Last month, we reported on Yahoo’s biggest ever data breach affecting over 500 million users. In reality, barely a day goes past without a big corporate falling victim to a hacking attempt. It’s a very real issue – the online world we live in is full of opportunity, but also risk.
Government is urging small businesses to take preventative measures too, following their figures showing 60% of small businesses becoming victim of a cyber breach during 2014.
The elephant in the room
Despite the warnings, it’s understandable for small business owners to be sceptical of the chances of being targeted by a crack team of hackers. And yet, there’s always been an ever-present threat that could easily become a real-world nightmare. It’s not a new malware threat, or phishing scam – it’s our own people.
More than 60% of security events are the result of an inside attack. In some cases, insider threats can be more financially damaging and more difficult to defend against. After all, external threats involve someone trying to break in, whereas your staff already have the keys to the front door and knows where the family jewels are stored.
More than 60% of security events are the result of an inside attack
The majority of ‘breaches’ are from people unintentionally compromising your company’s security – Kaspersky Lab’s research shows that 42% of confidential data loss is by staff. They don’t mean to, it’s just that the nature of their job gives them direct access to highly sensitive data. How much information do your IT personnel have access to, for example? The most common answer in a small business is “everything”.
However, it’s not just human error or a lack of controls that let us down – disgruntled employees are a major source of data breaches. According to the National Cybersecurity Institute, it’s become a top concern over the headline-grabbing hacks.
Oft-cited examples include sales people who walk into new jobs with leads and important company information from their previous employer.
With this sort of scenario, a solid process for when people leave the company is an obvious answer to minimise the risk. However, behaviours need to be monitored too. If work performance drops off, for example, then it should raise a flag.
40% of people who have access to a corporate infrastructure use the same login on other sites such as Facebook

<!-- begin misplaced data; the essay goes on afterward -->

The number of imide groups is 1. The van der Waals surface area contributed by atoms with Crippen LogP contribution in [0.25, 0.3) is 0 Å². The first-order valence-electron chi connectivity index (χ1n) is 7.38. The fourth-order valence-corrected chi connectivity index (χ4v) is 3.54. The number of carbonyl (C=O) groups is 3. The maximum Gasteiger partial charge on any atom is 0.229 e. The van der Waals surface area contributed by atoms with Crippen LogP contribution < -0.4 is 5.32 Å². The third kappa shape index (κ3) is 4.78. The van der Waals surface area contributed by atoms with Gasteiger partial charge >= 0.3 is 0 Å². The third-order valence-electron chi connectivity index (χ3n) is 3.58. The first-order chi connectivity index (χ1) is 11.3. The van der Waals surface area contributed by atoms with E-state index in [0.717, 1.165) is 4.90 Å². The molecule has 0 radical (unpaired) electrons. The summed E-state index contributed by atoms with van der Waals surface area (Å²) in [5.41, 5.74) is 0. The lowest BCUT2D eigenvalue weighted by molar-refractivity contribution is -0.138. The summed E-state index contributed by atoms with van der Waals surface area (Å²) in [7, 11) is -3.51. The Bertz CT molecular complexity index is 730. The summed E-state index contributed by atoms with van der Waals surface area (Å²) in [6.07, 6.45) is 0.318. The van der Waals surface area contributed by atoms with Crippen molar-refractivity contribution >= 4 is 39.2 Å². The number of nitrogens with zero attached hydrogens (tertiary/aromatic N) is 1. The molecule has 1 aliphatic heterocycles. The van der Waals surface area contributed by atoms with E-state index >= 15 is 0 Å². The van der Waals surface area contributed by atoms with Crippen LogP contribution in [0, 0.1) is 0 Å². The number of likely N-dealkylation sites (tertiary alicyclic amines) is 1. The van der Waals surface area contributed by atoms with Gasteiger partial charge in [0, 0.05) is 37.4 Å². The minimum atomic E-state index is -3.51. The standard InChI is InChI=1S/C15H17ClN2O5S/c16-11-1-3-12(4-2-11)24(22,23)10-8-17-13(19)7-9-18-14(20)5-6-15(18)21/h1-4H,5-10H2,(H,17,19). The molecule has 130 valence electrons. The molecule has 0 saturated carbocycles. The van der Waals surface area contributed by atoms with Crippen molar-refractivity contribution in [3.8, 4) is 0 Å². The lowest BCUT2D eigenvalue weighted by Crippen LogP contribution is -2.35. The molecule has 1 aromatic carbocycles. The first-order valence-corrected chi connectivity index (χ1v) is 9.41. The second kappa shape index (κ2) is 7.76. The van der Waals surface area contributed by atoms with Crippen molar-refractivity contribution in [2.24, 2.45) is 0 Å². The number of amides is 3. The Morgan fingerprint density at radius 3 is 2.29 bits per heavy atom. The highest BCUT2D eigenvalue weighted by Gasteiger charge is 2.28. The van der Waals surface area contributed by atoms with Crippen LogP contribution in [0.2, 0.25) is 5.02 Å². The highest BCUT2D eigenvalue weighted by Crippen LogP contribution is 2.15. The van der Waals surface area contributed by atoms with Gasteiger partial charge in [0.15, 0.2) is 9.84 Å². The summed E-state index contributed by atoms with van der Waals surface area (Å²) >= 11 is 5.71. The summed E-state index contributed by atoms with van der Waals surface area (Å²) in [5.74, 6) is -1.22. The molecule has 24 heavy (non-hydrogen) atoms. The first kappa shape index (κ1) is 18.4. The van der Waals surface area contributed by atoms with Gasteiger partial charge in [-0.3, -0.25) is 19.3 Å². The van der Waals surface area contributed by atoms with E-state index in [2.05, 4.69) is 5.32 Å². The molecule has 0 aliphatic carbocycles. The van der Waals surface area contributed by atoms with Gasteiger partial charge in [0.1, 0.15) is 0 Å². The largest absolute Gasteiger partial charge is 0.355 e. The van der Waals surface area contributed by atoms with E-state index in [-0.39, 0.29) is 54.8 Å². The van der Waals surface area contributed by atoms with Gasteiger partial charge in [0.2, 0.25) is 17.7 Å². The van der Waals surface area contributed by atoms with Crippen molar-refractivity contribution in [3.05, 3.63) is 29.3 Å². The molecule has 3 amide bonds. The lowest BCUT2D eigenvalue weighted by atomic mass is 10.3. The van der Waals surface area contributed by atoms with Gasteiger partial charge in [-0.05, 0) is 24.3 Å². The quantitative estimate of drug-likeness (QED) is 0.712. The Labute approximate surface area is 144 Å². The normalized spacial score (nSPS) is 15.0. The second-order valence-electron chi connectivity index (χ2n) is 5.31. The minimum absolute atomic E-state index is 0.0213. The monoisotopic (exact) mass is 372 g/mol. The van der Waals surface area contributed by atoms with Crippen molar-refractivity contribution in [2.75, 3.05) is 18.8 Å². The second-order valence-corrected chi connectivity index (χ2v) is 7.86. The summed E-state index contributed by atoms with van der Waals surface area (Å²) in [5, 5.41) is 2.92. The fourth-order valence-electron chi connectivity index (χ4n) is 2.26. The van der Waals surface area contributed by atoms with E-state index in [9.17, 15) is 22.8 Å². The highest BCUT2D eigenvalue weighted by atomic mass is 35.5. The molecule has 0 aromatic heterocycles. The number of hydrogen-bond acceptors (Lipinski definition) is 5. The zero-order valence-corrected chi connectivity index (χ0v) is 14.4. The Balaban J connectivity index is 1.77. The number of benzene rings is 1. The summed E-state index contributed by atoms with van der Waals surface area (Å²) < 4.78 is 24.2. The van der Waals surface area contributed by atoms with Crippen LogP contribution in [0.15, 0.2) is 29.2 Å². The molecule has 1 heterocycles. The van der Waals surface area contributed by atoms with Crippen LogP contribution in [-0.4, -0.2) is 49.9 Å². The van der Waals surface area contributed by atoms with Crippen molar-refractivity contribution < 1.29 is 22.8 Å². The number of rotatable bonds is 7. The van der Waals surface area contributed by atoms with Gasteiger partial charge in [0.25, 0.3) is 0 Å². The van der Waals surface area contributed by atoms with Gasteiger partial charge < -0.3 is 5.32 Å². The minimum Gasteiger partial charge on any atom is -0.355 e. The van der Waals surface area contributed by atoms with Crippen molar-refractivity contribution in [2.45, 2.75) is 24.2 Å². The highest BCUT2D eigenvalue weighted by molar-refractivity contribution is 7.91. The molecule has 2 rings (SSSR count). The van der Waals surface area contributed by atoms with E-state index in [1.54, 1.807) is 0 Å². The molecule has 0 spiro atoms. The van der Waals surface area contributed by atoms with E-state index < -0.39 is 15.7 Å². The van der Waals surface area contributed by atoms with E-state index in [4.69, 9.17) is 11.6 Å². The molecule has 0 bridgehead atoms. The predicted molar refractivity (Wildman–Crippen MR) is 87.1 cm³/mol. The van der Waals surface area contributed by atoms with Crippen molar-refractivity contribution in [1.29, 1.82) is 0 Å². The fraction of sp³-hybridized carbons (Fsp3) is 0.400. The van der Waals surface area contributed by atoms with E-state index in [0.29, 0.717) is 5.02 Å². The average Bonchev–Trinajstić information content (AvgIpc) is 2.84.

A spat that can turn into someone being fired can be a catalyst for revenge. A company that doesn’t have the right protocols in place are then suddenly incredibly vulnerable. Instances of systems being corrupted, important data being deleted and company secrets being shared with competition are commonplace.
This problem can be managed with good processes – every business should have plans in place for these kind of ‘what if’ scenarios. However, the reality is, employees who are fully engaged and appreciated are less likely to be motivated to commit a crime on the job.
Fixing the basics
Cyber and data security may sound complicated and expensive, but in reality it’s simple – and free – to make big impacts with small steps:
- Ensure your staff are aware of your security policies
- Educate them on the consequences of online threats
- Encourage a policy of raising a hand if people are unsure
- Review access rights and privileges to company information
- Scan your systems for potential vulnerabilities
- Make sure you keep software up-to-date
With the government pumping £1.9bn into cyber security over the next 5 years, there are a lot of free resources available, such as free online training for small businesses. If you’d rather get out of the office, the chances are there free seminars on cyber security in your area.
On the horizon
Cyber security is deemed a ‘Tier 1’ threat by the government, reflected by the aforementioned planned spend. Since 2014, certain contracts have mandated some kind of cyber or data security certification in order to bid for the work.
The pressure will inevitably filter down the supply chain as larger firms seek to ensure their own security controls aren’t undermined by their suppliers. With 43% of CEOs seeing cyber security as a top business risk, the tides are certainly shifting.